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Find Out How We Can Beat the Heat Safely for Heat Safety Awareness Month

Find Out How We Can Beat the Heat Safely for Heat Safety Awareness Month

Let’s put safety first when it comes to summer heat as we learn about how to stay safe during Heat Safety Awareness Month.

Temperatures are heating up, and it’s almost time for summer, which means more time spent outdoors. Ensure that we stay well protected from the sun with these sun safety suggestions. Join us in learning how we can stay safe in the sun for Heat Awareness Month with these tips.

Use Caution Outdoors.

When temperatures start to rise, it’s important that we’re mindful of our outdoor activities. Ensure that there’s access to plenty of shade and that we stay plenty hydrated. Additionally, we should limit our time outside between the hours of 10:00 a.m. and 2:00 p.m. when the sun is at its strongest.

Wear Sun Protection.

It’s important that we’re wary of the sun’s harmful ultraviolet rays. Sunscreen, hats, and sunglasses are great ways to help us stay protected in the sun this season.  Long ago, I learned personally just how preventive SPF is and how it can turn any vacation from a potential disaster (sunburn) to a care-free time away.  These tips are helpful whether on vacation, walking our dogs, playing an outdoor sport, or even gardening or BBQing.

Most especially, when I’m on vacation, I shower first thing in the morning and before I get dressed I slather SPF 50 from ankles to wrists to face.  This may seem counter-intuitive if we’re looking for a sun tan but frankly, it keeps the burning rays away and allows for the right amount of non-damaging rays in for a lovely tan.

Heat is one of the leading weather-related killers in the United States.

The following advisories may be issued from the National Weather Service:

  • Excessive Heat Outlooks
  • Excessive Heat Watches
  • Excessive Heat Warning/Advisories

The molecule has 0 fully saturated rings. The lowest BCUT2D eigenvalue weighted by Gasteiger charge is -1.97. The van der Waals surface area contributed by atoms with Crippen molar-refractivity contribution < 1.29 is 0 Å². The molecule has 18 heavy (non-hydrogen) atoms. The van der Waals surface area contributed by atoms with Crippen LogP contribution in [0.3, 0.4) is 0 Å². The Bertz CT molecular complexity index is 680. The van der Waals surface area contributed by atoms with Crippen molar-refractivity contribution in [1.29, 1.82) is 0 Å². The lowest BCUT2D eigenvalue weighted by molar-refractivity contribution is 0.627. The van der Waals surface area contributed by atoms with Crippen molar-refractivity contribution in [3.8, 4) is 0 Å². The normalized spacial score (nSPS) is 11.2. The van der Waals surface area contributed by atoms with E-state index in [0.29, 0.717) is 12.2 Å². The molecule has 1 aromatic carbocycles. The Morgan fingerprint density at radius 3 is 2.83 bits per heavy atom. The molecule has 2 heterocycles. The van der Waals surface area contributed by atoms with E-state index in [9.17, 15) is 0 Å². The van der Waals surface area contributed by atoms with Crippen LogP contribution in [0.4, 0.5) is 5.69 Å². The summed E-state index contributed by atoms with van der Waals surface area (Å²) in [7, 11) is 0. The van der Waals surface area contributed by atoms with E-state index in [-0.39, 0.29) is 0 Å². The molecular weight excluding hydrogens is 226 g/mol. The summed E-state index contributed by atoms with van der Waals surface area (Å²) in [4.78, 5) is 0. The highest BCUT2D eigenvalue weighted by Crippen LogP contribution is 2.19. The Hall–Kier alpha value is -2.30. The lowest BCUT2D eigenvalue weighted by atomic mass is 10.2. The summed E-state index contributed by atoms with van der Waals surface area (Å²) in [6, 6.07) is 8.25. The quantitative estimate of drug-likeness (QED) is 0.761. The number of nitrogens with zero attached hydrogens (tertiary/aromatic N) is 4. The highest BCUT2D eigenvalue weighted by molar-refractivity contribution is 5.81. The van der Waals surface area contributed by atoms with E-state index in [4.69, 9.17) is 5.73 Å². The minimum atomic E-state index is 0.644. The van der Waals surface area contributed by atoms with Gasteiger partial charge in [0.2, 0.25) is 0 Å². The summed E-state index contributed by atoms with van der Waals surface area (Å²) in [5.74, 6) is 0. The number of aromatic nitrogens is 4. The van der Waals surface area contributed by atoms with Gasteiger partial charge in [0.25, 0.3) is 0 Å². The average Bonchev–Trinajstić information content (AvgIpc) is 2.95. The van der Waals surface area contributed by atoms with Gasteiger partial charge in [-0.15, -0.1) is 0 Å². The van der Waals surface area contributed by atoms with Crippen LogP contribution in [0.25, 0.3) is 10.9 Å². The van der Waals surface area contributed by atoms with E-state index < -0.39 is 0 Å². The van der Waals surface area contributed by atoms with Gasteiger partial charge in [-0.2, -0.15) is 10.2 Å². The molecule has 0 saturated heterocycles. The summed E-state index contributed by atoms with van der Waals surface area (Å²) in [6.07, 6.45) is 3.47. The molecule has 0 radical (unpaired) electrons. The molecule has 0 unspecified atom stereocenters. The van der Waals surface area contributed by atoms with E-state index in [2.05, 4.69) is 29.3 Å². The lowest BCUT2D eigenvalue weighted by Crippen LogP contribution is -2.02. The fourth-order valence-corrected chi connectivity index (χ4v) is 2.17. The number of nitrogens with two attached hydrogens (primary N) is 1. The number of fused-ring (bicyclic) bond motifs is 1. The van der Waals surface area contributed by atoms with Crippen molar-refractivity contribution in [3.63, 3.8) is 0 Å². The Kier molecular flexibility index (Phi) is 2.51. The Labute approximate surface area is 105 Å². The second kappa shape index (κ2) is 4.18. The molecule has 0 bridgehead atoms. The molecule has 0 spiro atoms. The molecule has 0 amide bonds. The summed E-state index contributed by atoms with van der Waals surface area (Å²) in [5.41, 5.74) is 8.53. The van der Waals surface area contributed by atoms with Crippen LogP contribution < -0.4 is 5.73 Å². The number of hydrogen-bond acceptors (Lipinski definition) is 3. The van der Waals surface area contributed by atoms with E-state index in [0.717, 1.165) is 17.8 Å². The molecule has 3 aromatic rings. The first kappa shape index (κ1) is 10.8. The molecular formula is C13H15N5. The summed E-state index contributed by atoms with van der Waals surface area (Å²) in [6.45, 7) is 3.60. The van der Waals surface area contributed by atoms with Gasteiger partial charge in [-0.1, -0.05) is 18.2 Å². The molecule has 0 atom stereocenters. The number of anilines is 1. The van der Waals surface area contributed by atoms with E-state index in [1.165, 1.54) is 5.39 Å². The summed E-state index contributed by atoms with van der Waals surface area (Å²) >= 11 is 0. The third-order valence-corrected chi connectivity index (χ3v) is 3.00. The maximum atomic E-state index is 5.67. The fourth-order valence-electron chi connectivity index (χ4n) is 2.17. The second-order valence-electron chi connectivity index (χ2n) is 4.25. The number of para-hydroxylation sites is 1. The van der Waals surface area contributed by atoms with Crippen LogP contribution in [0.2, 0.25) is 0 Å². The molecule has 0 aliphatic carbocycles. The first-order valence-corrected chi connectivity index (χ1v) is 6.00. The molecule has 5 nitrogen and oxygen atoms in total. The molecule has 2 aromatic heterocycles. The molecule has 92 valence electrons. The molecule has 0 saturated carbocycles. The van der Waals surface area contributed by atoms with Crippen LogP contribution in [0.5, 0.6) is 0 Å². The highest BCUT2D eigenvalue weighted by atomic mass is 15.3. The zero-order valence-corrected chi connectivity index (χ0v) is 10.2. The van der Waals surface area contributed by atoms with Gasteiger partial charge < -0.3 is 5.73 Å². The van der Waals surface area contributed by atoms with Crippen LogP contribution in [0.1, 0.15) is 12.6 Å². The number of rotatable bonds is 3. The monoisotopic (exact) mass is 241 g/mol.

It is suggested that we take the following precautions when heat advisories are issued: stay hydrated (drink lots of water), avoid alcohol, caffeine drinks, and extra sugar, avoid over exertion, and find a cool place to stay indoors.

Caution – children and pets in parked cars.

No matter how short the errand may be, do not EVER leave a child or a pet in a car, whether the windows are open or not!  Don’t take it from us, here are a few quotes from experts in the field.

  • “Children have died in cars with the temperature as low as 63 degrees. Basically, the car becomes a greenhouse. At 70 degrees on a sunny day, after a half hour, the temperature inside a car is 104 degrees. After an hour, it can reach 113 degrees.” Jan Null, adjunct professor at San Francisco State University
  • “In terms of heat-rise over time, it makes very little difference whether a car’s windows are closed or partially open. In both cases, a car’s interior temperature can rise approximately 40 degrees within one hour, even when the exterior temperature is only 72°F.” American Academy of Pediatrics study (2005)
  • “Never leave your pet in a parked car when the outside temperature is above 70 degrees. Not even with the windows partway down, not even in the shade, not even for a quick errand. Dogs and cats can’t sweat like humans, so they pant to lower their body temperature. If they’re inside a car, recycling very hot air, panting gives no relief, and heat stroke can happen quickly.” Michael Dix DVM, Medical Director, Best Friends Animal Society

Join us at The Maria Sanchez Show in learning how to stay safe outside this summer during Heat Awareness Month. Don’t forget to check out our latest program, Shadow Politics with Senator Michael D. Brown to learn about history in the making. Tune in on Sundays at 4:00 p.m. PDT/7:00 p.m. EDT.

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